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Know Your Genes: TNFA “The Inflammation Response Gene”

Fatigue
Inflammation
Bone Mineral Density
Speed of Recovery

The Tumor Necrosis Factor Alpha (TNFA) gene is associated with the synthesis of TNFA, a pro-inflammatory cytokine that regulates immune responses such as inflammation. Specific alleles of this gene are known to either increase or decrease the levels of TNFA. People with the A variant of the gene are found to synthesize more TNFA which affects fatigue, inflammatory response, diabetes and cardiovascular risk and response to training.

Association with speed of recovery:

People with the A variant require longer recovery times compared to people with the G variant. A study which was part of the HERITAGE study  measured CRP before and after an endurance training programme lasting 20 weeks. The baseline CRP levels were higher among people with the A variant when compared to people with the G Variant. After the training programme, there was a higher increase in CRP among people with the A variant than among people with the G variant. This shows that people with the A variant required longer recovery periods in between intense exercise. A study conducted to identify the association between physical exercise and anti-inflammatory response found that polymorphisms in TNFA gene was associated with the levels of serum C reactive protein after moderate to vigorous physical activity. People with the G variant had a greater decrease in C reactive protein upon physical activity than people with the A variant.

Association with fatigue

In a study conducted on the influence of TNFA gene polymorphisms on fatigue, people with the A variant of the gene were associated with increased sleep disturbance and fatigue than people with the G variant. In another study conducted on elderly women, people with the G variant had a better physical performance independent of their exercise modality.

Association with Cholesterol levels In a study aimed at understanding the metabolic response of people on a high protein/low carbohydrate diet showed that people with the GG genotype had a greater reduction in total cholesterol, triglycerides and LDL cholesterol.

Association with Diabetes/ Impaired Glucose tolerance: 

In a study conducted as a part of the Finnish Diabetes Prevention Study, the presence of the A variant was shown to be a predictor for the conversion from Impaired Glucose Tolerance (IGT) to type 2 Diabetes. Another study showed that the presence of the A variant of the gene was associated with an increased risk for diabetes and higher glucose levels in the body.

Association with Bone Mineral Density

In a study conducted on postmenopausal women, people with the A variant were associated with increased risk for osteoporosis. Higher levels of cytokines lead to an increase in bone breakdown.

Association with Cardiovascular Diseases

People with the A variant were shown to have an increased risk for acute myocardial infarction.

 

Genotype

rs1800629

Phenotype

Recommendation

AA

[Limitation] More likely to have higher TNFA level

[Limitation] More likely to have higher levels of inflammation after intense exercise

[Limitation] More likely to require longer period of recovery

[Limitation] More likely to have higher level of fatigue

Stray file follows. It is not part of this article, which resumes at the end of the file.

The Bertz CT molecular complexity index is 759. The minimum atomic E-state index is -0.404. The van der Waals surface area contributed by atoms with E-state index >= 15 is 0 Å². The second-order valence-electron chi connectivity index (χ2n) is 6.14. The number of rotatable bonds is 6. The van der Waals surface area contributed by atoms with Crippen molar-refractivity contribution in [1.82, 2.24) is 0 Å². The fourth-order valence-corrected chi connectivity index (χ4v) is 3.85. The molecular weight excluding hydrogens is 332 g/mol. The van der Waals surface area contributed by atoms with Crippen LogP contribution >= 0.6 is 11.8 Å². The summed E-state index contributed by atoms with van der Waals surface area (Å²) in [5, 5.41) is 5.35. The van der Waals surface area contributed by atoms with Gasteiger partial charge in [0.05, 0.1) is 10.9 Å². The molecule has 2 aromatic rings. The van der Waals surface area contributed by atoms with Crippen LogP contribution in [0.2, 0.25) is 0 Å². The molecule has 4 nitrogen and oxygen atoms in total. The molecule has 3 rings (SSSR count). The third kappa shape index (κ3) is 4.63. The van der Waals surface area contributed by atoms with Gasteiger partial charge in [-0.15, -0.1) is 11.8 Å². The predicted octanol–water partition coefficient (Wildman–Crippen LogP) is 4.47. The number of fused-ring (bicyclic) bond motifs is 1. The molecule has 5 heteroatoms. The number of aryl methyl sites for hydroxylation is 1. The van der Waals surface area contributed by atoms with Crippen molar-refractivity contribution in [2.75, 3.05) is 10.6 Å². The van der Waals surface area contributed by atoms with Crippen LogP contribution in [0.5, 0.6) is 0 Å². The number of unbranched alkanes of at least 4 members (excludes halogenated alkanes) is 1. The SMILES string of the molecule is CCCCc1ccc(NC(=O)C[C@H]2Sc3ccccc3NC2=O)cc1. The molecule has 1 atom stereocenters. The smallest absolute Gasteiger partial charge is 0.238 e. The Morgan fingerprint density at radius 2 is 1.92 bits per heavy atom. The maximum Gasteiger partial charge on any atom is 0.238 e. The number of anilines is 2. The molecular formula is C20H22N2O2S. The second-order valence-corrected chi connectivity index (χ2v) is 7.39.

[Limitation] More likely to have higher risk for Diabetes

[Limitation] More likely to have higher risk for Myocardial Infarction

[Limitation] More likely to have lower reduction in triglyceride, cholesterol levels on a high protein/ low carbohydrate diet

  • Likely to have lower reduction in inflammation upon exercising than G variants.
  • Increased risk for fatigue post exercises requires optimum periods of rest between repetitions
  • Include 3g of  Omega 3 fatty acids in the diet which is found to lower the levels of inflammation
AG

Moderate level of C reactive protein and more likely to have moderate level of risk for diabetes

GG

[Advantage] More likely to have normal level of TNFA

[Advantage] More likely to have lower levels of inflammation after intense exercise

[Advantage] More likely to require shorter period of recovery

[Advantage] More likely to have lower level of fatigue

[Advantage] More likely to have lower risk for Diabetes

[Advantage] More likely to have lower risk for Myocardial Infarction

[Advantage] More likely to have higher reduction in triglyceride, cholesterol levels on a high protein/ low carbohydrate diet

  • Likely to have higher reduction in inflammation upon exercising
  • Include Omega 3 fatty acids in the diet

References:

  1. https://www.ncbi.nlm.nih.gov/pubmed/term=19419979
  2. https://www.ncbi.nlm.nih.gov/pubmed/27706628
  3. https://www.ncbi.nlm.nih.gov/pubmed/27513494
  4. https://www.ncbi.nlm.nih.gov/pmc/articles/PMC4983298/
  5. https://www.ncbi.nlm.nih.gov/pubmed/23430759/
  6. https://www.ncbi.nlm.nih.gov/pubmed/20361391
  7. https://www.ncbi.nlm.nih.gov/pubmed/12829659
  8. https://www.ncbi.nlm.nih.gov/pubmed/26914399
Find out which variation of the gene you carry and more at www.xcode.in

Nutrigenetics, fitness genetics, health genetics are all nascent but rapidly growing areas within human genetics. The information provided herein is based on preliminary scientific studies and it is to be read and understood in that context.”

Amrita Surendranath
Amrita Surendranath
Amrita has a Masters in Human Genetics which fuelled her passion for genes and their diktats. She loves converting genetic research into exciting scientific news with a punch. 10 years on, her interesting insights have covered a range of topics that include cancer, diabetes, nutrition, fitness and more. A pulse on what’s interesting aids in decoding laboratory data into useful science that could empower people into molding healthier lifestyles.